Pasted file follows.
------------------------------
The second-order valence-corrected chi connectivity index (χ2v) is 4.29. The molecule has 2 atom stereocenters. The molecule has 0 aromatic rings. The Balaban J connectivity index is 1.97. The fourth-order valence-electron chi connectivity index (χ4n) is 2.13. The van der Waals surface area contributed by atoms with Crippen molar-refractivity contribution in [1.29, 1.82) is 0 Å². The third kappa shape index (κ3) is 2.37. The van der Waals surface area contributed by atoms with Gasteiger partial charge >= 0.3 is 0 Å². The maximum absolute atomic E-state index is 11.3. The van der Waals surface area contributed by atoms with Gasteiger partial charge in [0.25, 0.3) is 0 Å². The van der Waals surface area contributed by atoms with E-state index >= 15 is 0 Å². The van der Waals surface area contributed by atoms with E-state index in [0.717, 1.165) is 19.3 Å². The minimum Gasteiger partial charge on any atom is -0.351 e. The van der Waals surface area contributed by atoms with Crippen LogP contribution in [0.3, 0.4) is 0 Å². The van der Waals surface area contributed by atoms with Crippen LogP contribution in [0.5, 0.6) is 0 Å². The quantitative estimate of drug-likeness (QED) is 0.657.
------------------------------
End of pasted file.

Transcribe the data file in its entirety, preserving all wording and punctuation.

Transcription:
The second-order valence-corrected chi connectivity index (χ2v) is 4.29. The molecule has 2 atom stereocenters. The molecule has 0 aromatic rings. The Balaban J connectivity index is 1.97. The fourth-order valence-electron chi connectivity index (χ4n) is 2.13. The van der Waals surface area contributed by atoms with Crippen molar-refractivity contribution in [1.29, 1.82) is 0 Å². The third kappa shape index (κ3) is 2.37. The van der Waals surface area contributed by atoms with Gasteiger partial charge >= 0.3 is 0 Å². The maximum absolute atomic E-state index is 11.3. The van der Waals surface area contributed by atoms with Gasteiger partial charge in [0.25, 0.3) is 0 Å². The van der Waals surface area contributed by atoms with E-state index >= 15 is 0 Å². The van der Waals surface area contributed by atoms with E-state index in [0.717, 1.165) is 19.3 Å². The minimum Gasteiger partial charge on any atom is -0.351 e. The van der Waals surface area contributed by atoms with Crippen LogP contribution in [0.3, 0.4) is 0 Å². The van der Waals surface area contributed by atoms with Crippen LogP contribution in [0.5, 0.6) is 0 Å². The quantitative estimate of drug-likeness (QED) is 0.657.